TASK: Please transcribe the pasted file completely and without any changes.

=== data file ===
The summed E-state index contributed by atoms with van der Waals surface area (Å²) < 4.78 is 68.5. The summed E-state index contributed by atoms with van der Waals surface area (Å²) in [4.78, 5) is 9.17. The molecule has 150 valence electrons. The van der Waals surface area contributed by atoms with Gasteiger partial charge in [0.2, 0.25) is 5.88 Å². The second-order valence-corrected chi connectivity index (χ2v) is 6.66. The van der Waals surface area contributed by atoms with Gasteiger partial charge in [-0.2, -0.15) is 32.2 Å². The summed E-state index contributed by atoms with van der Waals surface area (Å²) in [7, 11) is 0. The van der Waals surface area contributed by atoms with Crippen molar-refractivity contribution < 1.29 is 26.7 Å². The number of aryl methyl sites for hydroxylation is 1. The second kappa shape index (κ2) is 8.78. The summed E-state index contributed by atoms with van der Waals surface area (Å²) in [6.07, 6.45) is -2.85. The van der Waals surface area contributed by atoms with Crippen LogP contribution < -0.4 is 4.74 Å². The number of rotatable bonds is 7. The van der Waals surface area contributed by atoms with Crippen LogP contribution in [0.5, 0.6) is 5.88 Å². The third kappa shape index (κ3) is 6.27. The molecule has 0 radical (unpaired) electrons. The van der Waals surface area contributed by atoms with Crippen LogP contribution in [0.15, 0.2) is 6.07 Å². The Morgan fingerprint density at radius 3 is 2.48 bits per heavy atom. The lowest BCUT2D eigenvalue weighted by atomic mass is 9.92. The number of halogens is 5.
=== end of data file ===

The summed E-state index contributed by atoms with van der Waals surface area (Å²) < 4.78 is 68.5. The summed E-state index contributed by atoms with van der Waals surface area (Å²) in [4.78, 5) is 9.17. The molecule has 150 valence electrons. The van der Waals surface area contributed by atoms with Gasteiger partial charge in [0.2, 0.25) is 5.88 Å². The second-order valence-corrected chi connectivity index (χ2v) is 6.66. The van der Waals surface area contributed by atoms with Gasteiger partial charge in [-0.2, -0.15) is 32.2 Å². The summed E-state index contributed by atoms with van der Waals surface area (Å²) in [7, 11) is 0. The van der Waals surface area contributed by atoms with Crippen molar-refractivity contribution < 1.29 is 26.7 Å². The number of aryl methyl sites for hydroxylation is 1. The second kappa shape index (κ2) is 8.78. The summed E-state index contributed by atoms with van der Waals surface area (Å²) in [6.07, 6.45) is -2.85. The van der Waals surface area contributed by atoms with Crippen LogP contribution < -0.4 is 4.74 Å². The number of rotatable bonds is 7. The van der Waals surface area contributed by atoms with Crippen LogP contribution in [0.5, 0.6) is 5.88 Å². The third kappa shape index (κ3) is 6.27. The molecule has 0 radical (unpaired) electrons. The van der Waals surface area contributed by atoms with Crippen LogP contribution in [0.15, 0.2) is 6.07 Å². The Morgan fingerprint density at radius 3 is 2.48 bits per heavy atom. The lowest BCUT2D eigenvalue weighted by atomic mass is 9.92. The number of halogens is 5.